“Anything can become universal,” to lift words from poet Robert Pinsky. “Any moment, any person’s idea at any one moment. Any artifact, if you could understand it well enough, would be a portal into the whole rest of the universe.” And if there is any label most befitting Will O’Neill’s Actual Sunlight, it is “artifact”. Document of a life, or kind of life, a window.
This is the rare case where no controversy need come from declaring “not a game”, and not only because O’Neill does it himself in the game. It’s not a game, not even the way To the Moon is one. It’s not even a story, though there’s story in it.
What it is is an hour-long exhalation, a dry run at depression honestly. And if it’s powerful, it’s powerful for this first, whether one finds its content powerful notwithstanding, which reception so far suggests many have.
If you find power in Sunlight, it will most likely be of the reflective and not revelatory kind. Anyone who’s experienced depression, suffered negative body image or weight issues, feels or has felt listless, meaningless, lost – will recognize in Evan Winters something of their self or life. Of course, those whose personal and professional paradigms connect dot for dot with Winters’ will recognize most, but even if few or none of yours do connect, the specificity itself is relatable, a road parallel to your own, to feelings and fears similar or same.
(“If I can get to the heart of Dublin,” James Joyce wrote, “I can get to the heart of all the cities of the world. In the particular is contained the universal.”)
Some of Sunlight‘s weaknesses come by necessity, or inescapability. It needed a title, for obvious reasons, but this doesn’t change the fact it would have been better off without artifice even this assumed. The “Actual” is subtle in its suggestion the ‘player’ differentiate the experience from games which include what O’Neill calls “raw emotion that is evoked through sad music or blurry camera angles, it has no context and it isn’t really about anything“, but its utility as undertone suffers when the words appear in the script literally. Putting aside the fact they’re attributed to another character and situation (Sunlight is the elucidation of Evans’ and O’Neill’s own, after all), this inclusion is one of a few occasions the game makes concessions towards precisely the kind of experience it wishes to contrast. (Another such occasion via spoiler:when it’s ‘revealed’ the transcripts from Evan’s therapy sessions were the tortured musings of his conscience.)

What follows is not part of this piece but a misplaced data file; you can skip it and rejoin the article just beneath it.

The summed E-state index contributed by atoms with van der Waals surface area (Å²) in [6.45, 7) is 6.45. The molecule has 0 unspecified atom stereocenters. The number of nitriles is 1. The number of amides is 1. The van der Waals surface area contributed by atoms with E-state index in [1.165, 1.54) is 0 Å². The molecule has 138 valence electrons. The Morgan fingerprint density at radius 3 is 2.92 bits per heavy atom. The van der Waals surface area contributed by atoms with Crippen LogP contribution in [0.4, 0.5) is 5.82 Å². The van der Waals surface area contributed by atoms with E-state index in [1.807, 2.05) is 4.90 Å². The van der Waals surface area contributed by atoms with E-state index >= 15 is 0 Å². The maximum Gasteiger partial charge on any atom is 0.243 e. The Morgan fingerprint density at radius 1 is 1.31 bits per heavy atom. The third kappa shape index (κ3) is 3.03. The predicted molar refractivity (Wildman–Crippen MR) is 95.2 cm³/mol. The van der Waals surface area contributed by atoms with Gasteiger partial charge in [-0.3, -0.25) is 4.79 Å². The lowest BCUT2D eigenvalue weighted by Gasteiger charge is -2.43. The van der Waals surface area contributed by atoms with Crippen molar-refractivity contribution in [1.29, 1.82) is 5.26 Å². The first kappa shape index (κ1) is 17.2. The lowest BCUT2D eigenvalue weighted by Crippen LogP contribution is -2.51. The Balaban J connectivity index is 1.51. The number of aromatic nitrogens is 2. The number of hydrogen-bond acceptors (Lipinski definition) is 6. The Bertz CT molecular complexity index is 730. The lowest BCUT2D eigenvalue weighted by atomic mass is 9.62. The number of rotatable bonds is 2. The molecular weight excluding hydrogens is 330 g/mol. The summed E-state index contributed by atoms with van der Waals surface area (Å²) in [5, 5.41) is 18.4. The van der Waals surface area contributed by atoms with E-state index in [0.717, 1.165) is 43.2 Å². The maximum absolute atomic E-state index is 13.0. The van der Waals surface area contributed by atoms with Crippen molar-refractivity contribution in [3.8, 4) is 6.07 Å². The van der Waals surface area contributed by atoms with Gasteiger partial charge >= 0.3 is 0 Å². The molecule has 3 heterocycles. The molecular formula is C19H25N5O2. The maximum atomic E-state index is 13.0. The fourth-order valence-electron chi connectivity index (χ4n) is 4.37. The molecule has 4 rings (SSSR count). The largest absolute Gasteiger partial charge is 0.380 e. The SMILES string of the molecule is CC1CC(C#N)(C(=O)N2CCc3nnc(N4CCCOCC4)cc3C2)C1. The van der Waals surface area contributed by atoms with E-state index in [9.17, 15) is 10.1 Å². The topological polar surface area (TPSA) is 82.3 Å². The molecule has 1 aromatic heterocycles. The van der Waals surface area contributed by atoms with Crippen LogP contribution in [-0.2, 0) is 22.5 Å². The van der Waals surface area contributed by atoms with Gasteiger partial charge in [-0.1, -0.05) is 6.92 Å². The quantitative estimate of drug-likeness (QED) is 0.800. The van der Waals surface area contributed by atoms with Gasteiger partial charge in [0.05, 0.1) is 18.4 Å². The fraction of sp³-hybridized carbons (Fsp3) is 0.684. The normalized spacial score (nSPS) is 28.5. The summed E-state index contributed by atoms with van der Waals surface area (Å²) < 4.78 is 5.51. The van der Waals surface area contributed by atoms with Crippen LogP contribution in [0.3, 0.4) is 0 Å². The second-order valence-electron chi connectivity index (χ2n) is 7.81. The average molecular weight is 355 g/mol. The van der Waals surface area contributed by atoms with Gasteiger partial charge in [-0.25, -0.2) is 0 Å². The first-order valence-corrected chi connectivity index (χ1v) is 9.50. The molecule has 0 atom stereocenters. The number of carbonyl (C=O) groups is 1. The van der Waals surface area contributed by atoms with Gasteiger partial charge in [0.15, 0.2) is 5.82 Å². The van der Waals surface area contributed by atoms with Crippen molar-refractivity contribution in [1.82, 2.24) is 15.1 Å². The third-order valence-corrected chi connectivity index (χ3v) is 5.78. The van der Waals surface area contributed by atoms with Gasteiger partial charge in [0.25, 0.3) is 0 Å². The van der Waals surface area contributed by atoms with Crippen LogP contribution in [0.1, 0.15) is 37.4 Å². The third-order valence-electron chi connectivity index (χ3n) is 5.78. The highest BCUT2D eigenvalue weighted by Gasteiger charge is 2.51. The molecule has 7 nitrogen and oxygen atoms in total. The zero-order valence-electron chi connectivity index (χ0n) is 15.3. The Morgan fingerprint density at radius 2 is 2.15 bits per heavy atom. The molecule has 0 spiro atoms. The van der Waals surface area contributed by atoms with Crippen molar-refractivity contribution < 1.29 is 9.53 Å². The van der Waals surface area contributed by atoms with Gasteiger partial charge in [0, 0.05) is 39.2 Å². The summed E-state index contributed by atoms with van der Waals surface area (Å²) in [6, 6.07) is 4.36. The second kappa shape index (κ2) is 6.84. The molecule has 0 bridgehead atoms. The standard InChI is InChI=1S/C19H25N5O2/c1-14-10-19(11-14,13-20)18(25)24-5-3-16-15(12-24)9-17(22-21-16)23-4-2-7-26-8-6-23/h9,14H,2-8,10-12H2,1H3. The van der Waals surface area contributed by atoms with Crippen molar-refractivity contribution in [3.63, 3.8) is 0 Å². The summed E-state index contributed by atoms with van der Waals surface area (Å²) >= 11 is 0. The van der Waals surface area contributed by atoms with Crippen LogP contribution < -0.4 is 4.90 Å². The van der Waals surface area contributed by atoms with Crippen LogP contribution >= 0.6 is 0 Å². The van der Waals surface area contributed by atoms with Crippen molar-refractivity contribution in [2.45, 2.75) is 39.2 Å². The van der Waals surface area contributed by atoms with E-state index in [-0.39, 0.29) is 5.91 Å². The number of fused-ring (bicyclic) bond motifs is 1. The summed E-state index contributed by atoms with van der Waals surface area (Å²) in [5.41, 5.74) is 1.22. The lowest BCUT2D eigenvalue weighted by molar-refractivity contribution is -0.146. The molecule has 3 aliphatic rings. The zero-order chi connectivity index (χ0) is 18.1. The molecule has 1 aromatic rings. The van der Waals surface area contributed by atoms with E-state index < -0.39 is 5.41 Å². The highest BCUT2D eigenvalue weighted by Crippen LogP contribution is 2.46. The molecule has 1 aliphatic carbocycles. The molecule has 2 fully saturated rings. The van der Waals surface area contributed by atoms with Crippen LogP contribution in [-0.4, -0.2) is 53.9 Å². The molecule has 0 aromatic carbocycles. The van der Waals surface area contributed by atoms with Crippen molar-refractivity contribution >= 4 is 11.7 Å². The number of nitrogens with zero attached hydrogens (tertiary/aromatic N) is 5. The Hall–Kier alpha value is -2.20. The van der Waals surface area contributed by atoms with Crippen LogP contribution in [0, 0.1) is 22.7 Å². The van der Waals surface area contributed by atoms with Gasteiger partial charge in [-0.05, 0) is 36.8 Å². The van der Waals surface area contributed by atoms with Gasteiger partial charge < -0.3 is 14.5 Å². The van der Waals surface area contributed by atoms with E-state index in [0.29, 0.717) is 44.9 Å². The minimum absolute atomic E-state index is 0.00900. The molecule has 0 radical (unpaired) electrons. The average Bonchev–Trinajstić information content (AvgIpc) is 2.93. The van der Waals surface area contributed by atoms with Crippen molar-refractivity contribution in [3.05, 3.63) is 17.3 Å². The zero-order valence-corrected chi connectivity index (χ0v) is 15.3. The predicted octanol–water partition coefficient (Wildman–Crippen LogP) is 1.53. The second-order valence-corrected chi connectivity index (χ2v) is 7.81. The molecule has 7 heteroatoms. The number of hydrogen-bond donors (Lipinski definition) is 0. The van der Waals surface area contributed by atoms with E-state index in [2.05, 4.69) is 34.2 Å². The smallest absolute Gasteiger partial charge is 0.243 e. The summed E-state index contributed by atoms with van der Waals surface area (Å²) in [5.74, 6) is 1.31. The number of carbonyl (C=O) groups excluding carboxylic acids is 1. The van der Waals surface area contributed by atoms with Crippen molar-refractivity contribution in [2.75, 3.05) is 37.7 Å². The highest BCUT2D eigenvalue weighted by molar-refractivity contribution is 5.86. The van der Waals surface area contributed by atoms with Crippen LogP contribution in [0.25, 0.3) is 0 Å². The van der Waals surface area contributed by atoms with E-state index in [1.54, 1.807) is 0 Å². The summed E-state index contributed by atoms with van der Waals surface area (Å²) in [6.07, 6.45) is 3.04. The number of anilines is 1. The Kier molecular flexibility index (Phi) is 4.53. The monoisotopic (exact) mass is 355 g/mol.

Though Medium is inescapably Message, content and not form is the gravity of Actual Sunlight and why it matters: the intent of the content even more so. Discussion of whether it’s a game, or how effectively it uses its form (nothing, no matter how little bothered with form, is without it), is a separate one. The game invites conversation on its subjects, and subject in Winters, not necessarily as an effort to correct societal or corporate vexations of Winters’/O’Neill’s, but to illuminate subject and subjects in stark clarity, as stark as the black and white text-boxes it tells most of its story with. Clarity, in this case, meaning reality. Actual.
While I reject O’Neill’s conclusion about other games and think if he scrutinized it more deeply – including the vague evidences for – he might find the statement itself without context, inapplicable to any individual case and therefore all (I challenge you to name a game which vies for emotionality with no context), I understand the message, flawed as its expression may be. And actually, I feel about Actual Sunlight likewise; I respect it for what it is to such degree I refuse to analyze it in the ways and by the means I perhaps should. I wish no more to “critique” it than I would had it been written as a sensitive email sent in confidence.
At one point Evan remarks how it seems he’s lost “the heart for anything”, this preceded by meditations throughout on how depression, dismay and despair, when voiced, are greeted with a peculiar sternness. Get over it. There are others much worse off than you. No one but you can make you care. How there are moments inside of our despair when we admonish ourselves this same way. How in little spontaneous slits of optimism, should they come, we ruler our own wrists red. What are you smiling for? You’re still _________, _________ and ___ _____.
Depression isn’t relative: it doesn’t brighten here when it darkens there. Your blues are as blue and you as the veins that map your arms, and the broken edges that catch you catch you from inside. Or it feels, at least, this way.
If there’s any analogue for hope I can offer myself, it’s how a mirror, once broken, becomes many. How there’s a lesson in piecing a thing back together that couldn’t have been learned when it was whole. The parallel universes of the self laid bare, to be reclaimed or, if not, replaced.
If you hadn’t already guessed, this is not a review. And it’s not a game.